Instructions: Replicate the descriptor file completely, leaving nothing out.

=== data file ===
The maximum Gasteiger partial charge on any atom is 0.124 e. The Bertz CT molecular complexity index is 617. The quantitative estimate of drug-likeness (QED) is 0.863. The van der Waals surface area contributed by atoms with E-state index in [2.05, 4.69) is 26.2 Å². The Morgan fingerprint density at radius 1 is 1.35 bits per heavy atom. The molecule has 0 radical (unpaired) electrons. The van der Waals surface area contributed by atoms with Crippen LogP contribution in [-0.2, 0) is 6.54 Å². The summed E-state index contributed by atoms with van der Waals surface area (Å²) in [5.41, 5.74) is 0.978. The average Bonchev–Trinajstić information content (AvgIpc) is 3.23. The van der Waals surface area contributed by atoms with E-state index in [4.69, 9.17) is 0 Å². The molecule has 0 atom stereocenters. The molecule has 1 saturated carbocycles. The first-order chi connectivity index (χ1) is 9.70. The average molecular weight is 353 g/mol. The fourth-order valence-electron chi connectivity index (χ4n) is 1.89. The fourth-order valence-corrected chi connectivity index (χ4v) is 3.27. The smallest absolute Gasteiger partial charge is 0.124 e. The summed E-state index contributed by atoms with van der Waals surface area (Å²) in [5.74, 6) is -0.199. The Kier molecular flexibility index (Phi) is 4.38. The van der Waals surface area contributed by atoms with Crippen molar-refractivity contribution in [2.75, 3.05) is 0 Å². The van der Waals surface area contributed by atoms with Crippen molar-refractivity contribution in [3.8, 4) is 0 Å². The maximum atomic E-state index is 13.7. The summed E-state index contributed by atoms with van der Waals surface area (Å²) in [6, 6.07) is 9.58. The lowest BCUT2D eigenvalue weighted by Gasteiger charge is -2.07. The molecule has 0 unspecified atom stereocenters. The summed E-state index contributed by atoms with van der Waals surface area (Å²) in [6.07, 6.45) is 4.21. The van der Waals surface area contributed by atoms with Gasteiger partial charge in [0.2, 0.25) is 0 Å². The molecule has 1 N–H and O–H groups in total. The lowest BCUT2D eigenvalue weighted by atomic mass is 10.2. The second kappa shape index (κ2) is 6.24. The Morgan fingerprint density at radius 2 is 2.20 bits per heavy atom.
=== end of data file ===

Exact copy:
The maximum Gasteiger partial charge on any atom is 0.124 e. The Bertz CT molecular complexity index is 617. The quantitative estimate of drug-likeness (QED) is 0.863. The van der Waals surface area contributed by atoms with E-state index in [2.05, 4.69) is 26.2 Å². The Morgan fingerprint density at radius 1 is 1.35 bits per heavy atom. The molecule has 0 radical (unpaired) electrons. The van der Waals surface area contributed by atoms with Crippen LogP contribution in [-0.2, 0) is 6.54 Å². The summed E-state index contributed by atoms with van der Waals surface area (Å²) in [5.41, 5.74) is 0.978. The average Bonchev–Trinajstić information content (AvgIpc) is 3.23. The van der Waals surface area contributed by atoms with E-state index in [4.69, 9.17) is 0 Å². The molecule has 0 atom stereocenters. The molecule has 1 saturated carbocycles. The first-order chi connectivity index (χ1) is 9.70. The average molecular weight is 353 g/mol. The fourth-order valence-electron chi connectivity index (χ4n) is 1.89. The fourth-order valence-corrected chi connectivity index (χ4v) is 3.27. The smallest absolute Gasteiger partial charge is 0.124 e. The summed E-state index contributed by atoms with van der Waals surface area (Å²) in [5.74, 6) is -0.199. The Kier molecular flexibility index (Phi) is 4.38. The van der Waals surface area contributed by atoms with Crippen molar-refractivity contribution in [2.75, 3.05) is 0 Å². The van der Waals surface area contributed by atoms with Crippen molar-refractivity contribution in [3.8, 4) is 0 Å². The maximum atomic E-state index is 13.7. The summed E-state index contributed by atoms with van der Waals surface area (Å²) in [6, 6.07) is 9.58. The lowest BCUT2D eigenvalue weighted by Gasteiger charge is -2.07. The molecule has 0 unspecified atom stereocenters. The summed E-state index contributed by atoms with van der Waals surface area (Å²) in [6.07, 6.45) is 4.21. The van der Waals surface area contributed by atoms with Gasteiger partial charge in [0.2, 0.25) is 0 Å². The molecule has 1 N–H and O–H groups in total. The lowest BCUT2D eigenvalue weighted by atomic mass is 10.2. The second kappa shape index (κ2) is 6.24. The Morgan fingerprint density at radius 2 is 2.20 bits per heavy atom.